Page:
Salmon and trout to be had in lakes, streams
Eagle River’s Rodney George, left, and his son, Payton — along with their dog, Bailey — head out onto Mirror Lake on June 3.
When Dustin Slinker first arrived in Anchorage as a member of the U.S. Army, he couldn’t wait to go find out how to catch Alaska’s famous salmon. Six years later, he’s someone locals ask for advice.
Slinker, who left the Army’s 4th Brigade Combat Team (Airborne), 25th Infantry Division last spring, is the owner and operator of The Bait Shack, the only bait and tackle shop on the banks of downtown Anchorage’s Ship Creek.
“I’m down here from 5 a.m. to midnight some days,” he said on May 31.
An avid fisherman who grew up in Indiana and arrived in Alaska by way of Fort Hood, Texas, Slinker found Ship Creek soon after he was assigned to Joint Base Elmendorf-Richardson. Just minutes from the military base and Eagle River, the fishing hole can be accessed off of C Street in Anchorage by heading north toward the port and turning right on either Ship Creek Ave. or Whitney Road. Slinker said he was drawn in by Ship Creek’s accessibility.
“For me it was all a matter of convenience,” he said. “You can fish the afternoon tide and be home in time to cut your lawn and have a barbecue.”
Fishing at the creek was slow in early June, but Slinker said fish began trickling in on Mother’s Day.
Slinker said the water in the downtown stream needed to warm up a bit more before the main run of hatchery-born fish would begin to arrive.
“It’s any day now,” he said.
If fish do begin to arrive soon, that’s good news for anyone entering this year’s Slam’n Salm’n Derby, which begins Friday, June 8 and runs until June 17. After a year’s hiatus, Slinker said the derby (which is sponsored by the Downtown Soup Kitchen) has returned this year as a free event. Tickets are available at a derby ticket shack set up near The Bait Shack. Prizes include a flat bottom boat, railroad trips, float trips, fishing gear and more.
Slinker said he’s expecting big crowds during the derby.
“That will draw out a lot of people,” he said.
Ship Creek regular Jeff Banbury said there are a number of different ways to catch fish on the creek.
“Everybody’s got a better mousetrap,” said Banbury, who said he prefers to drift a small pink “corkie” about three feet beneath his weight to catch fish.
Slinker said other good methods include salmon eggs fished beneath a bobber or spinner-type lures. He said the most effective time to catch fish is usually a window three hours before and after high tide.
Slinker recommends a good pair of boots for fishing the creek, which can get extremely muddy — especially at low tide.
Although many locals do stop by his business to ask about the fishing, Slinker said most of his clientele are newcomers to either Ship Creek specifically or even fishing in general. The shop has a view of both the creek and the downtown skyscrapers, and is within easy walking distance of the city’s largest hotels and busiest summertime sidewalks.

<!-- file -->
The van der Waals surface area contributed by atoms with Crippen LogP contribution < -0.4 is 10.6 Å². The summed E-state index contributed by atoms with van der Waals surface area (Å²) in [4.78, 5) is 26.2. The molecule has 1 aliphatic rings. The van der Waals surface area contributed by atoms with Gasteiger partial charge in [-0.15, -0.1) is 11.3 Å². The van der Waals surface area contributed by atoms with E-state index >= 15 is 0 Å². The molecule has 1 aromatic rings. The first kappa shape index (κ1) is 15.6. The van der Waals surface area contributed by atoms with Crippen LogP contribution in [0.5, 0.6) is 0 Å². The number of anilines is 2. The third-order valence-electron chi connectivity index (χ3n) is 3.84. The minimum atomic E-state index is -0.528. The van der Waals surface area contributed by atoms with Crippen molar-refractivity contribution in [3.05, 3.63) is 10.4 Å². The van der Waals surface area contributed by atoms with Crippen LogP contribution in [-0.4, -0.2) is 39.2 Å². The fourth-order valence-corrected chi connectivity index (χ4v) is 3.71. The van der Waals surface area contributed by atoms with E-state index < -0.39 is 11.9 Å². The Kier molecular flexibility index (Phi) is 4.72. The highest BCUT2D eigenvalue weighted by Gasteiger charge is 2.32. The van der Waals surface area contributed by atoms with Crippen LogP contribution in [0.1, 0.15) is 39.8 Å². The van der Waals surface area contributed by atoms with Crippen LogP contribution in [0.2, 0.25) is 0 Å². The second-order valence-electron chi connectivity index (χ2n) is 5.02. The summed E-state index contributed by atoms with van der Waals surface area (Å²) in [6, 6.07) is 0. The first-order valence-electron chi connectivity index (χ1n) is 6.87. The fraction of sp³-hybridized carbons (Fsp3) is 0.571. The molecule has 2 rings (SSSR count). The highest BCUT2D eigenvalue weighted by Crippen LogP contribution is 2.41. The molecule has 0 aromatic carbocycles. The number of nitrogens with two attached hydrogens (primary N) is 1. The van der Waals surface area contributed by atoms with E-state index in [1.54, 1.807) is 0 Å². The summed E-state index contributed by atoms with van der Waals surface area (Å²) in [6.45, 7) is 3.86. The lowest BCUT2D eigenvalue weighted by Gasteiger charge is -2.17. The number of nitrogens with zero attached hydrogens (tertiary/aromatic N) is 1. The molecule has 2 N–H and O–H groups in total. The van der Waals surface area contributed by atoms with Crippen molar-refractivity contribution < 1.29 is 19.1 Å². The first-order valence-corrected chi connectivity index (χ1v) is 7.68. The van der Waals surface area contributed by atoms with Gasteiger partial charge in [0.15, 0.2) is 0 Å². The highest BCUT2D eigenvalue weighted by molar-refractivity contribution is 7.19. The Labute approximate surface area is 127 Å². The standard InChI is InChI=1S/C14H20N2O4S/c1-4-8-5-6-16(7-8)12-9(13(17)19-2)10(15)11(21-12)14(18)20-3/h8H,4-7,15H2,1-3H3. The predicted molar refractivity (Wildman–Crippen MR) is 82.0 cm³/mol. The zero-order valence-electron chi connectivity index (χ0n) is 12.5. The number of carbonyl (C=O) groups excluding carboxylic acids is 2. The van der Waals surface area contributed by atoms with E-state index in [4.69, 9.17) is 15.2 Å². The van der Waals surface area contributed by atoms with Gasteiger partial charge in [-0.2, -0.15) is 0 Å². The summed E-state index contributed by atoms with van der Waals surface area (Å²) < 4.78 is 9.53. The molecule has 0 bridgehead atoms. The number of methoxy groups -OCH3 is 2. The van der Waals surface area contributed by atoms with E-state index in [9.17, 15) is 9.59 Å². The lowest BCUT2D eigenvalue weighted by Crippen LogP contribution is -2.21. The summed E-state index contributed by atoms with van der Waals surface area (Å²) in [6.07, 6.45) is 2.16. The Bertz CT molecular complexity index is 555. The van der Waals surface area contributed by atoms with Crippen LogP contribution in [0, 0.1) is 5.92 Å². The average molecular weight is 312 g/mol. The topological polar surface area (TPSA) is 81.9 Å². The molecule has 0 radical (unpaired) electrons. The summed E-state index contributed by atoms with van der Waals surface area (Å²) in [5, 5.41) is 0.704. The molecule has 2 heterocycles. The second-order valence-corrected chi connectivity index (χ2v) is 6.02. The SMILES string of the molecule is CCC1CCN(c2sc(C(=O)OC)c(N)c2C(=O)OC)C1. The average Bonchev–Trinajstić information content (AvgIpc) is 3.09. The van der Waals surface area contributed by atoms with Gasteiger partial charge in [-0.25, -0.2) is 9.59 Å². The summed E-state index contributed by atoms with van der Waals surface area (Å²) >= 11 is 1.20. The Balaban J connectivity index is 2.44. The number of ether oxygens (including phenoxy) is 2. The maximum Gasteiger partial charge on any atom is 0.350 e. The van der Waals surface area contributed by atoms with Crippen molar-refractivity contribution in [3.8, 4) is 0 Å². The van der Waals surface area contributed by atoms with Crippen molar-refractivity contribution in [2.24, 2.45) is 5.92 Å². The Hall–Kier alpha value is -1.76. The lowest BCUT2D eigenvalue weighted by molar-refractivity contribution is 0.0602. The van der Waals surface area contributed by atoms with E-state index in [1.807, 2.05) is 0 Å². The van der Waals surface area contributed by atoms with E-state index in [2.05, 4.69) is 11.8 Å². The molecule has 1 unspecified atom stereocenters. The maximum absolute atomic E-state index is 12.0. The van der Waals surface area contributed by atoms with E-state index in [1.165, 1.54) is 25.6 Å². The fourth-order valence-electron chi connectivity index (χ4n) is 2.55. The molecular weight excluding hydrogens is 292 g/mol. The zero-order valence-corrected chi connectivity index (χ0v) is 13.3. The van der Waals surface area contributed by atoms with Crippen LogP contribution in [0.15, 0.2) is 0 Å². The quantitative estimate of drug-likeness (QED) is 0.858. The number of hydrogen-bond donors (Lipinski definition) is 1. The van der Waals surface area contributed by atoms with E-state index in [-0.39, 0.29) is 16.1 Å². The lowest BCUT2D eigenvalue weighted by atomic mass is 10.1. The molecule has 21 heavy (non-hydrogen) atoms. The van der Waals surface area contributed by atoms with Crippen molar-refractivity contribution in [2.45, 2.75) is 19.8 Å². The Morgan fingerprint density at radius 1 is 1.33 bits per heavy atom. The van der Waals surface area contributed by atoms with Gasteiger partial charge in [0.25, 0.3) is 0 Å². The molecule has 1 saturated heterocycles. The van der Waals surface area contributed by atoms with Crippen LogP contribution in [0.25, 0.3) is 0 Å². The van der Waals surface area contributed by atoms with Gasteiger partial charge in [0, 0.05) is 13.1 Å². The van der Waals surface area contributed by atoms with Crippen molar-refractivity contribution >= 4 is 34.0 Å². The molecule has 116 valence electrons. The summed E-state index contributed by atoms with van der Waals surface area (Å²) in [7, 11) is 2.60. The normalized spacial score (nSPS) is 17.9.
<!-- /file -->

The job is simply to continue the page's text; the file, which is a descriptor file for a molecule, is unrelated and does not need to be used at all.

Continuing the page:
“The majority of my business is tourists, first time fishermen or individuals who haven’t fished in numerous years,” he said.
That’s not a problem. Slinker rents entire fishing packages — rubber hip boots included — out of the shop. He also sells fishing licenses, which must be purchased before fishing in all Alaska waters.
“We’ve got everything,” he said.
Slinker also caters to the Ship Creek regulars by selling bait, lures and snacks.
“I want the local guys,” he said.
Fisherman Keith Bacon, a 26-year-old who said he’s been fishing Ship Creek his whole life, said The Bait Shack is a convenient place to stop to find out what the fish are biting.
“We’re down here twice a day,” Bacon said.
Slinker said fishing in 2011 — his first year running the shack after buying it from the previous owner — was good, with lots of fish in the 30- and 40-pound range caught.
“Those guys catch a lot of fish down there,” he said.
Slinker said he’s more than happy to give out advice to anyone who wants to know how to fish the creek his business overlooks from its unique perch beneath an overpass and within a long cast of the railroad yard.
“I just want people to catch fish,” he said.
Local lakes stocked
While waiting for the Alaska salmon season to pick up speed, local anglers might want to turn their attention to local lakes.
The Alaska Department of Fish and game stocked Mirror Lake with 4,982 rainbow trout on May 24, the same day the department let 3,378 rainbows loose in Beach Lake. That means fishing should be excellent in those area lakes through the spring. Lower Fire Lake also has fishable trout populations, and northern pike as well. Further afield, Symphony Lake, at the end of the South Fork trail, offers solid grayling fishing.
The department offers fishing tips, weekly fishing reports and regulation information at its website, www.adfg.alaska.gov/sportfish.
Contact Matt Tunseth at 694-2727 or email@example.com